Cut crystal with contemporary cachet

J Hill’s Standard brings modern design and age-old know-how to tableware collections and bespoke projects

Crystal highball glasses in different cuts, €170 each, created by J Hill Standard in Waterford, Ireland
Crystal highball glasses in different cuts, €170 each, created by J Hill Standard in Waterford, Ireland | Image: Tom Brown

Bespoke is a burgeoning interest for us,” says Anike Tyrrell, founder and creative director of hand-cut crystal maker J Hill’s Standard. The Waterford-based brand is named after glassmaker John Hill – an 18th-century creative trailblazer who set a new “standard” formula for compounding glass – and has its own pioneering perspective on crystal, reviving the centuries-old Irish craft with fresh design thinking. Its first collections, launched in 2014, were produced in collaboration with such hip design names as Scholten & Baijings (Elements low glass, €160; cocktail glass, €323 for two; decanter, €545) and Martino Gamper (Cuttings grappa glass, €353 for a set of four; large tumbler, €130; carafe, €220). 

Tumblers from the Cuttings series by Martino Gamper for J Hill's Standard, from €120
Tumblers from the Cuttings series by Martino Gamper for J Hill's Standard, from €120 | Image: Tom Brown
Advertisement

“Our bespoke pieces allow us to experiment further with both the process and the material,” explains Tyrrell. “We’ve just made a series of glasses replicating the six-way weave of rattan furniture in unpolished glass. The cut is complex but the effect is quite stunning.” With only a few crystal-glass blowers and cutters left in Ireland, these master craftsmen are an invaluable part of the design process, bringing with them an archive of “making memories”. Take another bespoke commission with a complicated etched design that took 80 minutes to complete on each glass; it was the maker’s knowledge of etching Christmas decorations several decades ago that enabled the avant-garde design (from €3,000 for a set of 12 glasses). And it’s not just tableware: recent projects with interior designers and architects include panels for cabinetry and light installations by Norwegian designer Daniel Rybakken – the latter presented in the grand surrounds of Palazzo Litta during Salone del Mobile in Milan 2016.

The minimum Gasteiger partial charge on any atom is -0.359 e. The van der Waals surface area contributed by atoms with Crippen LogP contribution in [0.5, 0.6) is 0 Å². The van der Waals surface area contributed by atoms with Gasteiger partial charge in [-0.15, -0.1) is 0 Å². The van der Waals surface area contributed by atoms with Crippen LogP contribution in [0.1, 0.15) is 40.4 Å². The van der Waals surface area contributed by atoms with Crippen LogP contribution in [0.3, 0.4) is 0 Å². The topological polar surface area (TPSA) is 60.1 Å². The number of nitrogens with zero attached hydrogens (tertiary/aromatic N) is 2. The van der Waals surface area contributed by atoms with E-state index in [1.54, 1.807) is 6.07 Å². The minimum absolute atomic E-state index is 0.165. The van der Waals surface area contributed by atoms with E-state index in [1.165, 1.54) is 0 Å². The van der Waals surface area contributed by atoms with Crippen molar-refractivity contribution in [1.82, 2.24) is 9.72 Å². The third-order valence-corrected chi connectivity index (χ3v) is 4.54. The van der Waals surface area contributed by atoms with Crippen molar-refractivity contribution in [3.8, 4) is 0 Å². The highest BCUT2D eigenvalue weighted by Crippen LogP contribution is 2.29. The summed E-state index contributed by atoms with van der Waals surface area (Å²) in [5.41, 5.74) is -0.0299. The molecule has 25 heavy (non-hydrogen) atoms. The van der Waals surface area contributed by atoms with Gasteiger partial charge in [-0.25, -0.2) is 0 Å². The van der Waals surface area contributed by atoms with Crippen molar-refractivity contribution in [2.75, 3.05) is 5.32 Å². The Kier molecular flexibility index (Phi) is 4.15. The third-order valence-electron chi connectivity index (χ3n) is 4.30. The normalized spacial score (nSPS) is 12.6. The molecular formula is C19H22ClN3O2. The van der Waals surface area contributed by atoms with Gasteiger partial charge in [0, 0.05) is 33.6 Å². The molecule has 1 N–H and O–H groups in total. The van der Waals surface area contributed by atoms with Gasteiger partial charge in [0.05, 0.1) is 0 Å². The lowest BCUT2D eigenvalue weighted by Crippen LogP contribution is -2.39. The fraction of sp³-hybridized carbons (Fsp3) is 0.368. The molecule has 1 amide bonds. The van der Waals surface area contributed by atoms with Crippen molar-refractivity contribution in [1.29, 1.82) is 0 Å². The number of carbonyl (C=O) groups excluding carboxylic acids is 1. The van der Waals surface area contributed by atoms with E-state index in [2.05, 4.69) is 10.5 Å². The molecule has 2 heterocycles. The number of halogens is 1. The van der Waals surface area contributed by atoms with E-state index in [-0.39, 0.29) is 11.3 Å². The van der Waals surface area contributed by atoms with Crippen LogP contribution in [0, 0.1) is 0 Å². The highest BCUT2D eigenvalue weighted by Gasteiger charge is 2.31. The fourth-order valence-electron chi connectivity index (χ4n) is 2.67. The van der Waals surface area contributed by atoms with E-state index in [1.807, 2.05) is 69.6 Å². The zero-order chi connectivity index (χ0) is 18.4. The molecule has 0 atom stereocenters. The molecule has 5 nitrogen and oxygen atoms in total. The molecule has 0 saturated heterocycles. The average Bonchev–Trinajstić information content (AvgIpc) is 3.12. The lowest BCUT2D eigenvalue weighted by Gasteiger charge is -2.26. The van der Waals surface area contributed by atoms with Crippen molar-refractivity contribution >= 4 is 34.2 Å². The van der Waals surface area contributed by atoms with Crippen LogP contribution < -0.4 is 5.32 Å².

The Secant Mobile, by Norwegian designer Daniel Rybakken (price on application), was presented at the Salone del Mobile in Milan
The Secant Mobile, by Norwegian designer Daniel Rybakken (price on application), was presented at the Salone del Mobile in Milan
Three pieces from the Elements series, created in collaboration with Scholten & Baijings, from €160
Three pieces from the Elements series, created in collaboration with Scholten & Baijings, from €160 | Image: Tom Brown

The company’s newest design collaboration is with Irish illustrator Nigel Peake, whose collection brings an organic approach to cut crystal, inspired by his textural drawings of nature, and launches at Les Atelier Courbet in New York in September. “We are the true standard in handmade crystal, we know how to make things and we are expanding crystal to be beautiful and interesting,” asserts Waterford-born Tyrrell proudly. It’s a statement backed up by the curators at the Louvre’s Musée des Arts Decoratifs, whose permanent collection features Irish crystal by only one brand: J Hill’s Standard. 

Advertisement

See also

Advertisement
Loading